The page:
['a', 'b', 'f', 'g', 'c', 'd', 'e', 'h']
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Wouldn't this misbehave if you'd try to insert 5:7 at 2? The second L[2:5] would then refer to a different place than the first L[2:5] –  Kos Apr 22 '12 at 20:38
    
Try L = range(5) and subshift [3:5] to 0; expected ` [3, 4, 0, 1, 2]` actual [3, 4, 0, 3, 4] –  Kos Apr 22 '12 at 20:44
    
This appears to be the fastest approach from what's posted so far, but the indices in the second assignment need to be offset to also work in the case I've mentioned. –  Kos Apr 22 '12 at 20:47
    
@Kos you don't have to be too stupid with this. Just calculate the indicies correctly. –  unbeli Apr 23 '12 at 18:51

Let's check what we got so far:

Code

def subshift(L, start, end, insert_at):
    'Nick Craig-Wood'
    temp = L[start:end]
    L = L[:start] + L[end:]
    return L[:insert_at] + temp + L[insert_at:]

# (promising but buggy, needs correction;
# see comments at unbeli's answer)
def unbeli(x, start, end, at): 
    'unbeli'
    x[at:at] = x[start:end]
    x[start:end] = []

def subshift2(L, start, length, pos):
    'PaulP.R.O.'
    temp = pos - length
    S = L[start:length+start]
    for i in range(start, temp):
        L[i] = L[i + length]
    for i in range(0,length):
        L[i + temp] = S[i]
    return L

def shift(L,start,n,i):
    'vivek'
    return L[:start]+L[start+n:i]+L[start:start+n]+L[i:]

Benchmarks:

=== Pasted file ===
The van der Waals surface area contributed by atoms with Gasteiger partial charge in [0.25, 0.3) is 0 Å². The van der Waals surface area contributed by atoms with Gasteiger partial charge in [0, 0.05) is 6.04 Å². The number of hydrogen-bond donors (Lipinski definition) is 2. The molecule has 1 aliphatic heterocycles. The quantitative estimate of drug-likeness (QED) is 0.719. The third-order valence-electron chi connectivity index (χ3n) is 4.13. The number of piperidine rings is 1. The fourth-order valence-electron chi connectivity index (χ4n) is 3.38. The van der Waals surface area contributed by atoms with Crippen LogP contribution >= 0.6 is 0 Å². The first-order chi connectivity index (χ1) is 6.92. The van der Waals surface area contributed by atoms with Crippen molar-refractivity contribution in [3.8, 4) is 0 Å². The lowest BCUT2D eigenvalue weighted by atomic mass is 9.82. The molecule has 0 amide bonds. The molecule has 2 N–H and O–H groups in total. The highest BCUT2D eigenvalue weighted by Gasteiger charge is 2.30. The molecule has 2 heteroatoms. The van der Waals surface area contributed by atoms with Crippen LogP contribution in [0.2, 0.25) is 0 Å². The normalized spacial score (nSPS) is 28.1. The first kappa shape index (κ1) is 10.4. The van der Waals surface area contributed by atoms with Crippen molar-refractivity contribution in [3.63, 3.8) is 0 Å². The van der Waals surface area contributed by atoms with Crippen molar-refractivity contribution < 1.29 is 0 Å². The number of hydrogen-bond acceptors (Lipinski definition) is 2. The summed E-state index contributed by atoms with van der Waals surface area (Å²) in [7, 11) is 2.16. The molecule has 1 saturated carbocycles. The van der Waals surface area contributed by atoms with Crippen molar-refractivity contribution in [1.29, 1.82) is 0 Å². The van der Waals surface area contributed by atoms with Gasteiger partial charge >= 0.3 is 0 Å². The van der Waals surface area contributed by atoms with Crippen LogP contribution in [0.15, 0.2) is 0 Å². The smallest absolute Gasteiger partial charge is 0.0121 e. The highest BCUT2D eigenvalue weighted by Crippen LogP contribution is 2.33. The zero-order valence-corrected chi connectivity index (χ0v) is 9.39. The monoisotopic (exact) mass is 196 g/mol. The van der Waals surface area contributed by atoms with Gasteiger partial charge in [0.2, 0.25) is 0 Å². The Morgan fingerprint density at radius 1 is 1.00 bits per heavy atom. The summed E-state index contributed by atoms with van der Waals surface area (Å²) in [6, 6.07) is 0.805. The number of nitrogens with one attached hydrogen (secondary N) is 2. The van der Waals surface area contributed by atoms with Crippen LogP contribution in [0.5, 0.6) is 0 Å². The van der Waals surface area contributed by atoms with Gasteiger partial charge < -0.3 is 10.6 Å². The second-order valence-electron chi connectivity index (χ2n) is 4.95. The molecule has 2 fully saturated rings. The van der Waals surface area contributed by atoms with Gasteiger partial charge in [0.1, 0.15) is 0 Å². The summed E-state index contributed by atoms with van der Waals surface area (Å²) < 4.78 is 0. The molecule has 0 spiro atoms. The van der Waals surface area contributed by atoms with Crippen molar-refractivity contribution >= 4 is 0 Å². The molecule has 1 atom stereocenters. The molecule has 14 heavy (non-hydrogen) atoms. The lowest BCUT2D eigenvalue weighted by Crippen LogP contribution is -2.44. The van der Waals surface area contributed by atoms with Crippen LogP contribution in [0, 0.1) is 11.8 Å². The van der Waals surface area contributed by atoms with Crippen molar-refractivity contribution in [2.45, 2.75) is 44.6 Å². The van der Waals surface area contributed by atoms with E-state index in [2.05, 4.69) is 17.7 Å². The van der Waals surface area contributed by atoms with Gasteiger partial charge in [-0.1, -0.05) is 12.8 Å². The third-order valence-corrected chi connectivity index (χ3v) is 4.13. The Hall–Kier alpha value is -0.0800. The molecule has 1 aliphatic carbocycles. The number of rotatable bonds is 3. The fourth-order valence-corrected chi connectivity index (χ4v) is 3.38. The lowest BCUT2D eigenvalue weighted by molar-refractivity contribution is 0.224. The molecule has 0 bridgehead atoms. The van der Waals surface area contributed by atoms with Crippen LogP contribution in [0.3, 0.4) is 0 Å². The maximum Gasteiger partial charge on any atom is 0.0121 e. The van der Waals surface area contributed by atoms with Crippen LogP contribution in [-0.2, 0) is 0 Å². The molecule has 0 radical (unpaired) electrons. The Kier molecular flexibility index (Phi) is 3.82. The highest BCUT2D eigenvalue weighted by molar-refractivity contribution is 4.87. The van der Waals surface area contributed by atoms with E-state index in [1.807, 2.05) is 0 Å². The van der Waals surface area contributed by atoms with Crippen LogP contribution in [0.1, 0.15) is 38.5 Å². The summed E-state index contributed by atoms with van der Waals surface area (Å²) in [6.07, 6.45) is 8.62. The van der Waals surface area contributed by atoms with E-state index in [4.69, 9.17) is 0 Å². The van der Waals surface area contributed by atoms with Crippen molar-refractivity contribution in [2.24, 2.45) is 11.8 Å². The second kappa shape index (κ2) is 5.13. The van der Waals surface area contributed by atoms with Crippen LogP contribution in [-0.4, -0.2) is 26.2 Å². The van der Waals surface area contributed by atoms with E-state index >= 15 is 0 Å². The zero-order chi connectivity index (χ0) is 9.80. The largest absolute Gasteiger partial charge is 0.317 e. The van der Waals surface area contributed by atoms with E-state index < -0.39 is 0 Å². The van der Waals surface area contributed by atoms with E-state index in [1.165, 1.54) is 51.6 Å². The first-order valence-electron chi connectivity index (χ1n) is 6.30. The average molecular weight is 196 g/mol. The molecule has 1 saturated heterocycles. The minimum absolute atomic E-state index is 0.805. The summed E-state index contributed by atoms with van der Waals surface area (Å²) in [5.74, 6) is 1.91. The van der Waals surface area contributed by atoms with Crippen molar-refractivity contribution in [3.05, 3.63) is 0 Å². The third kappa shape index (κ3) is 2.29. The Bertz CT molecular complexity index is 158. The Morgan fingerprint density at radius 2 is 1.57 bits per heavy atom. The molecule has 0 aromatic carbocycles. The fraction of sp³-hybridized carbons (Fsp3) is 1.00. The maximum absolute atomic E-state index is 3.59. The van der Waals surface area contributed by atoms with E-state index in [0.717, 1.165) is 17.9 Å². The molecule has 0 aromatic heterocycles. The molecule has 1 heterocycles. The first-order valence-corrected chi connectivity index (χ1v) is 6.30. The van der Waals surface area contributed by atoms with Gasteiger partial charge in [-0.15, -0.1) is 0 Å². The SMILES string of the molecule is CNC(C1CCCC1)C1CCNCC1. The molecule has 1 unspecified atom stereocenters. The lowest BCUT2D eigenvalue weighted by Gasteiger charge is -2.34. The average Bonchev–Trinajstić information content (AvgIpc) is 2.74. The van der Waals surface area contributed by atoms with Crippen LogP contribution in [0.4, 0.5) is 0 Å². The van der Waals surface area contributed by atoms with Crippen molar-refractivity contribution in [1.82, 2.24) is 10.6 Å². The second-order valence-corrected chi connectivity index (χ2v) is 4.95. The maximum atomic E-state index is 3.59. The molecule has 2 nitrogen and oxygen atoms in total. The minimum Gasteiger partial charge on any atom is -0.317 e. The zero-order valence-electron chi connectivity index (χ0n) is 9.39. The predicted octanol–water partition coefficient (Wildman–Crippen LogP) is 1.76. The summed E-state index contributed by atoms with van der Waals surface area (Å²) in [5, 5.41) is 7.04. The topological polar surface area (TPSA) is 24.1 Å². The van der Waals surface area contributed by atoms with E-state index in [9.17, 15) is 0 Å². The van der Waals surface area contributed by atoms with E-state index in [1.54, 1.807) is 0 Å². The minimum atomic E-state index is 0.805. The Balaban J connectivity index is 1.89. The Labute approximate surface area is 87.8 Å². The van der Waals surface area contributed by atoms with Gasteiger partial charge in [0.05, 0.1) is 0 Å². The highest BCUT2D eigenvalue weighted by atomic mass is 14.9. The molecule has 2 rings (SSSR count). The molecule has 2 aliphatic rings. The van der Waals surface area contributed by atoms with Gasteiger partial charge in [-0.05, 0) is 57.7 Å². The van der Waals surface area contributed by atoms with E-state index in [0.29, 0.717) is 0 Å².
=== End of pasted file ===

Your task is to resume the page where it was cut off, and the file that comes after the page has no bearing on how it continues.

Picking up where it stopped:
> args = range(100000), 3000, 2000, 60000

> timeit subshift(*args)
100 loops, best of 3: 6.43 ms per loop

  > timeit unbeli(*args)
1000000 loops, best of 3: 631 ns per loop

> timeit subshift2(*args)
100 loops, best of 3: 11 ms per loop

> timeit shift(*args)
100 loops, best of 3: 4.28 ms per loop
share|improve this answer
    
You seem to be testing two different cases. In subshift and unbeli, you're using start, end as arguments, which means the slice you're moving is empty with the arguments you're using. –  Lauritz V. Thaulow Apr 22 '12 at 21:32

Here is an alternate inplace solution:

def movesec(l,srcIndex,n,dstIndex):
    if srcIndex+n>dstIndex: raise ValueError("overlapping indexes")
    for i in range(n):
        l.insert(dstIndex+1,l.pop(srcIndex))

    return l


print range(10)
print movesec(range(10),3,2,6)     

Output:

[0, 1, 2, 3, 4, 5, 6, 7, 8, 9]    # orginal
[0, 1, 2, 5, 6, 7, 3, 4, 8, 9]    # modified
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this is not "inplace". –  unbeli Apr 23 '12 at 18:54
    
@unbeli: It seems to be. Try commenting out return l and call this with a list. Compare the list before and after. Isn't that 'inplace'? I just have the return l as a convenience... –  Colt 45 Apr 23 '12 at 19:25
def shift(L,start,n,i):
    return L[:start]+L[start+n:i]+L[start:start+n]+L[i:]